Collision Domain and Broadcast Domain + Examples

In Ethernet LAN's computer must first listen to the media and make sure the media is idle, then they can transmit their data. After a transmission has been sent, the computers on the network compete for the next available idle time to send another frame.

When two stations listen for network traffic to ensure media is idle and they hear nothing, they transmit simultaneously. So, collision is happened, that is why CSMA/CD is used in Ethernet LAN's. This happens in devices use half-duplex like hubs. Because all the devices on a Layer 1 Ethernet segment share the bandwidth, only one device can transmit at a time. But switches eliminate this problem by separating collision domains.

Collision Domain:

  • A collision domain is, as the name implies a part of a network where packet collision can occur.
  • A collision occur when two devices send a packet at same time on the shared network segment.
  • The packets collide and both devices must send the packets again which reduces network efficiency.
  • Collision are often in a hub environment, because each port on a hub is in the same collision domain.
  • By contrast, each port on a bridge, a switch or a router is in a separate collision domain.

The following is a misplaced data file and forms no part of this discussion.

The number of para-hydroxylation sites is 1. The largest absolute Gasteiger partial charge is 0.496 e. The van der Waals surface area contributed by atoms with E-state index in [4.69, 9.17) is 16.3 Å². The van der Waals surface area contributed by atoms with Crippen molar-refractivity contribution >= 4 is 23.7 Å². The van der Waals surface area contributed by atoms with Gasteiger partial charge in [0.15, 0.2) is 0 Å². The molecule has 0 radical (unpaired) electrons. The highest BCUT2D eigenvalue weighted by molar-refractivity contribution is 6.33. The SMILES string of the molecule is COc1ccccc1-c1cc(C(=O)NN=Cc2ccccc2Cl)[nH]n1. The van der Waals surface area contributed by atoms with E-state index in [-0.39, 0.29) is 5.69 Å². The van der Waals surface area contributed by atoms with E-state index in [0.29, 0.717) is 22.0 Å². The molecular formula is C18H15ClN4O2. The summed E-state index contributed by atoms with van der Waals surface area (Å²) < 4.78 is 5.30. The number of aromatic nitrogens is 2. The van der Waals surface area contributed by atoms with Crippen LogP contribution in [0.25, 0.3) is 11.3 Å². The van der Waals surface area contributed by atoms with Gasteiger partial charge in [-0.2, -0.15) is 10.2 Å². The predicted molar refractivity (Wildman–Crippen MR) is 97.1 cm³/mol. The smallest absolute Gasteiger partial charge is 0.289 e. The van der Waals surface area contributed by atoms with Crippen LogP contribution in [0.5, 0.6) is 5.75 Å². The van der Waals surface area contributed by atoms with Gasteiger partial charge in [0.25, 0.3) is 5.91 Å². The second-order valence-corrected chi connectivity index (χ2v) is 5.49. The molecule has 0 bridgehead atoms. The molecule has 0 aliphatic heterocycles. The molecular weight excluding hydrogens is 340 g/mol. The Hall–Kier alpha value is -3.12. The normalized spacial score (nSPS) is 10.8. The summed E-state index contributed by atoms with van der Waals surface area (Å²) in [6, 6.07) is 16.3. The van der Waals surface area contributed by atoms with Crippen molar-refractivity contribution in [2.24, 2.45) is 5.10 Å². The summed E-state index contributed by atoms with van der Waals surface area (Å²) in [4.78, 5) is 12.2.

what is Collision Domains example
Collision Domain Example
As you can see we have 6 collision domains occurs.

Tip: remember each port on a hub is in the same collision domain. Each port on a bridge, a switch or router is in a separate collision domain.

Broadcast Domain:

  • A broadcast domain is a domain in which a broadcast is forwarded..
  • A broadcast contains all the devices that can reach each other at data link layer of OSI model(layer2) by using broadcast.
  • All ports on a hub or a switch are by default in the same broadcast domain.
  • All ports on a router are in the different broadcast domains and routers don't forward broadcast from one broadcast domain to another.
what is broadcast domain example
Broadcast Domain Example
 In the above picture we have three broadcast domains, since all ports on a hub or a switch are in the same broadcast domains, and all ports on a router are in a different broadcast domain.

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